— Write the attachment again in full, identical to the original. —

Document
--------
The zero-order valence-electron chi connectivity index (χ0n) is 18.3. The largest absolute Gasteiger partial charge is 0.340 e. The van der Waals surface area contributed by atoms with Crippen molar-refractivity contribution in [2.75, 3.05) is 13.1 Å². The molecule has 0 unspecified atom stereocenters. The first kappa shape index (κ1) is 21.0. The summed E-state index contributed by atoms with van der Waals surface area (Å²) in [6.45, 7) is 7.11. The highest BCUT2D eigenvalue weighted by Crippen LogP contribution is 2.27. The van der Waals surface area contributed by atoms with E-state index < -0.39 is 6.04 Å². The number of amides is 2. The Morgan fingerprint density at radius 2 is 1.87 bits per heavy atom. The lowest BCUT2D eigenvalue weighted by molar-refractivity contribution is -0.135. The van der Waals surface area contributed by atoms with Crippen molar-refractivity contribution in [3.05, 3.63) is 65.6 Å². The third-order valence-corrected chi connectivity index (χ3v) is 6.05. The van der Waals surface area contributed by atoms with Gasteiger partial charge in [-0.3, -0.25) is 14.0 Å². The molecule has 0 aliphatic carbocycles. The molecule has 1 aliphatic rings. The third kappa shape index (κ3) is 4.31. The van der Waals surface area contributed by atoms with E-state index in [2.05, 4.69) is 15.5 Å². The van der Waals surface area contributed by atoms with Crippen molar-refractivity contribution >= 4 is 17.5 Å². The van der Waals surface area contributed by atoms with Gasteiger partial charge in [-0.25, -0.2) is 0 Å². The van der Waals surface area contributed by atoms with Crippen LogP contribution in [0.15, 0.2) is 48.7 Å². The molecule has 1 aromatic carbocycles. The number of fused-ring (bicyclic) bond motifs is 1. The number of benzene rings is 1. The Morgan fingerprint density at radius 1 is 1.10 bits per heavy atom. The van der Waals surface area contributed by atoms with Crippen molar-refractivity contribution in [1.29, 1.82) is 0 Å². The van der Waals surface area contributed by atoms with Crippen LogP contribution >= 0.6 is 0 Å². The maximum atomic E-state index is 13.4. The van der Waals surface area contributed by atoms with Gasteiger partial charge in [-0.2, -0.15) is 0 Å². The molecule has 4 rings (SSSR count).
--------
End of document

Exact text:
The zero-order valence-electron chi connectivity index (χ0n) is 18.3. The largest absolute Gasteiger partial charge is 0.340 e. The van der Waals surface area contributed by atoms with Crippen molar-refractivity contribution in [2.75, 3.05) is 13.1 Å². The molecule has 0 unspecified atom stereocenters. The first kappa shape index (κ1) is 21.0. The summed E-state index contributed by atoms with van der Waals surface area (Å²) in [6.45, 7) is 7.11. The highest BCUT2D eigenvalue weighted by Crippen LogP contribution is 2.27. The van der Waals surface area contributed by atoms with E-state index < -0.39 is 6.04 Å². The number of amides is 2. The Morgan fingerprint density at radius 2 is 1.87 bits per heavy atom. The lowest BCUT2D eigenvalue weighted by molar-refractivity contribution is -0.135. The van der Waals surface area contributed by atoms with Crippen molar-refractivity contribution in [3.05, 3.63) is 65.6 Å². The third-order valence-corrected chi connectivity index (χ3v) is 6.05. The van der Waals surface area contributed by atoms with Gasteiger partial charge in [-0.3, -0.25) is 14.0 Å². The molecule has 0 aliphatic carbocycles. The molecule has 1 aliphatic rings. The third kappa shape index (κ3) is 4.31. The van der Waals surface area contributed by atoms with E-state index in [2.05, 4.69) is 15.5 Å². The van der Waals surface area contributed by atoms with Crippen molar-refractivity contribution >= 4 is 17.5 Å². The van der Waals surface area contributed by atoms with Gasteiger partial charge in [-0.25, -0.2) is 0 Å². The van der Waals surface area contributed by atoms with Crippen LogP contribution in [0.15, 0.2) is 48.7 Å². The molecule has 1 aromatic carbocycles. The number of fused-ring (bicyclic) bond motifs is 1. The number of benzene rings is 1. The Morgan fingerprint density at radius 1 is 1.10 bits per heavy atom. The van der Waals surface area contributed by atoms with Crippen molar-refractivity contribution in [1.29, 1.82) is 0 Å². The van der Waals surface area contributed by atoms with Crippen LogP contribution >= 0.6 is 0 Å². The maximum atomic E-state index is 13.4. The van der Waals surface area contributed by atoms with Gasteiger partial charge in [-0.2, -0.15) is 0 Å². The molecule has 4 rings (SSSR count).